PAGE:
• Actualy that's kind of a bogus arguement because what the article is really talking about is Off The Self equipment and software; the stuff that anyone can buy. The net result would be we wouldn't have to worry about an enemy stealing our secret weapons, they'd just buy them the same place we do, at Guns-R-Us, an equal oppertunity weapons dealership!
  • by Skynet ( 37427 ) on Tuesday September 12, 2006 @10:49AM (#16088875) Homepage
    One of the reasons I left government contracting for the commercial software development world.

    Government is more interested in your CMMI level (another flawed system but I'll leave that for another discussion) and how many PhD's your company has than the quality of your work and agility of your team.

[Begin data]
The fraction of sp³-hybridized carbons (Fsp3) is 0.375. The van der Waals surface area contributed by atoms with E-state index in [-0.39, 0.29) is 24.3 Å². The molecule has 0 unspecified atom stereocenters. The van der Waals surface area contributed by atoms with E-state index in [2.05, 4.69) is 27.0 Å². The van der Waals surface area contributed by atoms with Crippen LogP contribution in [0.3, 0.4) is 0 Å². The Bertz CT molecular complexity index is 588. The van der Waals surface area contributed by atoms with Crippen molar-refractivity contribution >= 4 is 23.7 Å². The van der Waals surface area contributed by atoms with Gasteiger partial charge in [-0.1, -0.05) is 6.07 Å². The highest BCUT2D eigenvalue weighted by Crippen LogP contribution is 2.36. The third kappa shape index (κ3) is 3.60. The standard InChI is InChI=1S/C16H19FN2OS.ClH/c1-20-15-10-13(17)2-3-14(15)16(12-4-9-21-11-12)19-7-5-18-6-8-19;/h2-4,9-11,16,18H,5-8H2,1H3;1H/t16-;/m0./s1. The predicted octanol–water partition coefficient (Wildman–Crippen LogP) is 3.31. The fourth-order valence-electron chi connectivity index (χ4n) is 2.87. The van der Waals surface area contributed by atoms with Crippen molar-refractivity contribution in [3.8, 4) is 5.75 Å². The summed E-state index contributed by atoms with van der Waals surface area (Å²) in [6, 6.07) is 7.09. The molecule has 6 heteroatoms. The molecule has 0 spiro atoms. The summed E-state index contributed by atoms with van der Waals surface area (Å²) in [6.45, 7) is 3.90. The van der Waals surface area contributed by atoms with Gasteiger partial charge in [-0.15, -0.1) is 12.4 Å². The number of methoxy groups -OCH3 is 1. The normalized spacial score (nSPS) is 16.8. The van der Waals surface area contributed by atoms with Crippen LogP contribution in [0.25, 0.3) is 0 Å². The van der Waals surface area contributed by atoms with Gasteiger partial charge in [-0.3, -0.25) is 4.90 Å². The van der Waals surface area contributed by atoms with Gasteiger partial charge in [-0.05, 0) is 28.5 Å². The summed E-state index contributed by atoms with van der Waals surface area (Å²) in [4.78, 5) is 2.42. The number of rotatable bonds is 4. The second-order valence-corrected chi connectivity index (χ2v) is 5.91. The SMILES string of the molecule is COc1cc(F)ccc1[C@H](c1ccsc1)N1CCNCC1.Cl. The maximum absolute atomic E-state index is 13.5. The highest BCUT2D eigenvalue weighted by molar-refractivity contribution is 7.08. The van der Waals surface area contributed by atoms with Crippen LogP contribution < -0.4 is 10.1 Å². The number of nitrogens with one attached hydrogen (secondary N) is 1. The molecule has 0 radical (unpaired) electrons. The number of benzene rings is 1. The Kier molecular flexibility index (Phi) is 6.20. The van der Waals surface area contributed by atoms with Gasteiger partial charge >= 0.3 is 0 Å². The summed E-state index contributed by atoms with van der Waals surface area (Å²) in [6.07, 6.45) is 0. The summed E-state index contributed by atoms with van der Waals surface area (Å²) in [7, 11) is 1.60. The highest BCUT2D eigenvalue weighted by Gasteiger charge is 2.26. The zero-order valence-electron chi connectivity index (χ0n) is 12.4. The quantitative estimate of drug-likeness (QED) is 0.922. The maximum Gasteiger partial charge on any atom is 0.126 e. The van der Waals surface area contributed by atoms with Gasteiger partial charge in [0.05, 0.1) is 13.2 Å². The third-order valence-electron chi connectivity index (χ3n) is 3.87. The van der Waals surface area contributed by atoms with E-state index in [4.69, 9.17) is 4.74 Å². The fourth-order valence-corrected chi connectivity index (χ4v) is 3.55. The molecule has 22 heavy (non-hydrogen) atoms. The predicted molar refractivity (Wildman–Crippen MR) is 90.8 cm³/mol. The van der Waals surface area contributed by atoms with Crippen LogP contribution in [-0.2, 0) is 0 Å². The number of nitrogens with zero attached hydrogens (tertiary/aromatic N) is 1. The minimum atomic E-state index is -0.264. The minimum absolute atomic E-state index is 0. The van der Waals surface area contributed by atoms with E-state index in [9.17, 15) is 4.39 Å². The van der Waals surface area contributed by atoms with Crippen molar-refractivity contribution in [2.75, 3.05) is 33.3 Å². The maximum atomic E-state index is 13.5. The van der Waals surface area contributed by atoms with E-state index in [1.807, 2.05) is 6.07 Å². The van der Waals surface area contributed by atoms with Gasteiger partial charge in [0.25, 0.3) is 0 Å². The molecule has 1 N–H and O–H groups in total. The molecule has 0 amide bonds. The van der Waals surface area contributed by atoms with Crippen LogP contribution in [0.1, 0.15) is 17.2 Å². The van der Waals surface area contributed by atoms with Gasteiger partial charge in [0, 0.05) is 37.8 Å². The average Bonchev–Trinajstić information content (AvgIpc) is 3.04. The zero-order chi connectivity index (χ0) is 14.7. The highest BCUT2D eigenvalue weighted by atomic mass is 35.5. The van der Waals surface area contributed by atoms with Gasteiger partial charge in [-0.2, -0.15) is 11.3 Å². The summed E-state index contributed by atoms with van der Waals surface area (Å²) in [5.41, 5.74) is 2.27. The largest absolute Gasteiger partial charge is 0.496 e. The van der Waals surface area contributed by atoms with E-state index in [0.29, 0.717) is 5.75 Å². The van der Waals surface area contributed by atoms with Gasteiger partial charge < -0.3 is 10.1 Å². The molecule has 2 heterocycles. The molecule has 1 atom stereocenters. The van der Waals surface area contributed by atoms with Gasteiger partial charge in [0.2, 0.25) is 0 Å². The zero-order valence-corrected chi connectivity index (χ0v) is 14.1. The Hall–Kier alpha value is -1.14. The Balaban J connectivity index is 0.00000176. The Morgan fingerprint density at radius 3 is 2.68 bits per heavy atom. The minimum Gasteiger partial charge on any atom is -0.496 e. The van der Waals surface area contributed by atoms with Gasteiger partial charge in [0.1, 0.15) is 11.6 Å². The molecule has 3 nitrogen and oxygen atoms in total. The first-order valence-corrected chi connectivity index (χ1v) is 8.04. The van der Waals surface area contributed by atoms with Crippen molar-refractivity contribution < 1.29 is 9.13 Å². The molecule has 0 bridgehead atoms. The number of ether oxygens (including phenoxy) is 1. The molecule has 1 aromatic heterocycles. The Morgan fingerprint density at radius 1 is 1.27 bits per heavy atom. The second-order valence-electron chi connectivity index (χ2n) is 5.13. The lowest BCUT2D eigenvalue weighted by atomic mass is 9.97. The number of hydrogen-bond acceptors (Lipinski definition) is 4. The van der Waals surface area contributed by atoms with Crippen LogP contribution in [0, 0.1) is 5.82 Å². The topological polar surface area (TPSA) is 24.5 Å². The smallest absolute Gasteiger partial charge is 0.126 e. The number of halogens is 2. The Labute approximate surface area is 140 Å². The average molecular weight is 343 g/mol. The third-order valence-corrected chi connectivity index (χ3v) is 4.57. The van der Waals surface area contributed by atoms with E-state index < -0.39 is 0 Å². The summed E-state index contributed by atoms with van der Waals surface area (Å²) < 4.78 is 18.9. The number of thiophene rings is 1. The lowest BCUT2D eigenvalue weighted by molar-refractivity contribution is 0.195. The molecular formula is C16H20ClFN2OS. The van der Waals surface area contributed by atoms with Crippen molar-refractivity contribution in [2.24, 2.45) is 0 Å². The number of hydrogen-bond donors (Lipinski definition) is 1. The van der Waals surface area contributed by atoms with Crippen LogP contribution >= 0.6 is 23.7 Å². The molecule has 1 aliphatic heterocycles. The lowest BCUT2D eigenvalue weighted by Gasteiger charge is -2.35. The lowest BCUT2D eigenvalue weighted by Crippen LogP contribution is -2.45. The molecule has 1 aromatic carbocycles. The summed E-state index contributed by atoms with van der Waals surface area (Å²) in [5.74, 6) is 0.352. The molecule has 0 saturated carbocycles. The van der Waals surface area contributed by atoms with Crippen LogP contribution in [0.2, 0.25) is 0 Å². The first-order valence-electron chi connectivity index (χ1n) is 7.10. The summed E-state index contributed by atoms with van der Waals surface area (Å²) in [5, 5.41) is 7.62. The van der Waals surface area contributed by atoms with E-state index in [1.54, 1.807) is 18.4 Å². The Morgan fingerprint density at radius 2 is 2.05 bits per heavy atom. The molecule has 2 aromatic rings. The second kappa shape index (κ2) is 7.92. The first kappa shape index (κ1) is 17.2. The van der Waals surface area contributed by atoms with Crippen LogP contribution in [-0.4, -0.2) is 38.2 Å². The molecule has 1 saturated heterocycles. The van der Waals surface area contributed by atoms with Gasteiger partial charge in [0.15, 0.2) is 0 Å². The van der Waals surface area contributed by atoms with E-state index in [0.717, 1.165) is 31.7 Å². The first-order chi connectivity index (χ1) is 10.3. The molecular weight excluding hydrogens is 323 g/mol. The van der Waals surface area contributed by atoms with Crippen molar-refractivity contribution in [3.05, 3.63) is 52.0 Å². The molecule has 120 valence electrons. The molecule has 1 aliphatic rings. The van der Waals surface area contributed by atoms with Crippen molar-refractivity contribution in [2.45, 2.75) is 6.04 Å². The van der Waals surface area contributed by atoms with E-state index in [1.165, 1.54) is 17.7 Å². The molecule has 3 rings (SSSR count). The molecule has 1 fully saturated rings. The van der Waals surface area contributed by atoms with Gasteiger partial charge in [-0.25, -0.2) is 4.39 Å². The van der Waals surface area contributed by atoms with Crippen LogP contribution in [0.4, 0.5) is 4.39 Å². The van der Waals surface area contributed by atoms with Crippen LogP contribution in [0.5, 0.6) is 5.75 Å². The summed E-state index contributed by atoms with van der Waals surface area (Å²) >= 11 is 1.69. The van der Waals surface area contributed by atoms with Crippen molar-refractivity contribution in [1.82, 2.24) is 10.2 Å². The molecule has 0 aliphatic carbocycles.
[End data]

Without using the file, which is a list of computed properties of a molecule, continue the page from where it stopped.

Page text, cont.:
• Re: (Score:3, Informative)

      by ohearn ( 969704 )
      I work for the Army Aviation and Missile Command and I will agree to a point. I know that at least the Army has been pushing more lean approaches the last couple years, and we have gotten rid of a large amount, but not all, of the bloated beurocrasy in our development practices. I can only speak for this specific command, but the Army wide initiatives are what started a lot of it here. I am not saying that the development process here is nearly as clean and to the point as a lot of small businesses that
    • Re: (Score:2, Funny)

      by egeorge ( 547281 )
      Isn't the term "flawed bureaucracy" sort of redundant?
  • by OakDragon ( 885217 ) on Tuesday September 12, 2006 @10:49AM (#16088879) Journal